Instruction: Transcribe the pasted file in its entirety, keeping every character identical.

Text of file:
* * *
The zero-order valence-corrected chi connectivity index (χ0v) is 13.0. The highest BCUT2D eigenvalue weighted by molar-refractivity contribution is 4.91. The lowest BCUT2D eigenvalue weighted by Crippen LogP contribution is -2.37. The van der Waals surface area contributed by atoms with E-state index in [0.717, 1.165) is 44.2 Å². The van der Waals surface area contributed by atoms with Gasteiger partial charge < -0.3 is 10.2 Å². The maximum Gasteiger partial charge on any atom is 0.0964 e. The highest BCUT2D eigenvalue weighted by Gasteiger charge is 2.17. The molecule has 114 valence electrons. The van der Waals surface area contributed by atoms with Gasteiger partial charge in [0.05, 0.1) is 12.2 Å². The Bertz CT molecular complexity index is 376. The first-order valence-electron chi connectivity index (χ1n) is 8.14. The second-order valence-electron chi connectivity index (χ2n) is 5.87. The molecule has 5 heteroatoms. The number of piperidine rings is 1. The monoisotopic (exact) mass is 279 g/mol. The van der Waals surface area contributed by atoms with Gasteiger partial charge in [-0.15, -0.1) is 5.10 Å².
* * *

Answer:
The zero-order valence-corrected chi connectivity index (χ0v) is 13.0. The highest BCUT2D eigenvalue weighted by molar-refractivity contribution is 4.91. The lowest BCUT2D eigenvalue weighted by Crippen LogP contribution is -2.37. The van der Waals surface area contributed by atoms with E-state index in [0.717, 1.165) is 44.2 Å². The van der Waals surface area contributed by atoms with Gasteiger partial charge < -0.3 is 10.2 Å². The maximum Gasteiger partial charge on any atom is 0.0964 e. The highest BCUT2D eigenvalue weighted by Gasteiger charge is 2.17. The molecule has 114 valence electrons. The van der Waals surface area contributed by atoms with Gasteiger partial charge in [0.05, 0.1) is 12.2 Å². The Bertz CT molecular complexity index is 376. The first-order valence-electron chi connectivity index (χ1n) is 8.14. The second-order valence-electron chi connectivity index (χ2n) is 5.87. The molecule has 5 heteroatoms. The number of piperidine rings is 1. The monoisotopic (exact) mass is 279 g/mol. The van der Waals surface area contributed by atoms with Gasteiger partial charge in [-0.15, -0.1) is 5.10 Å².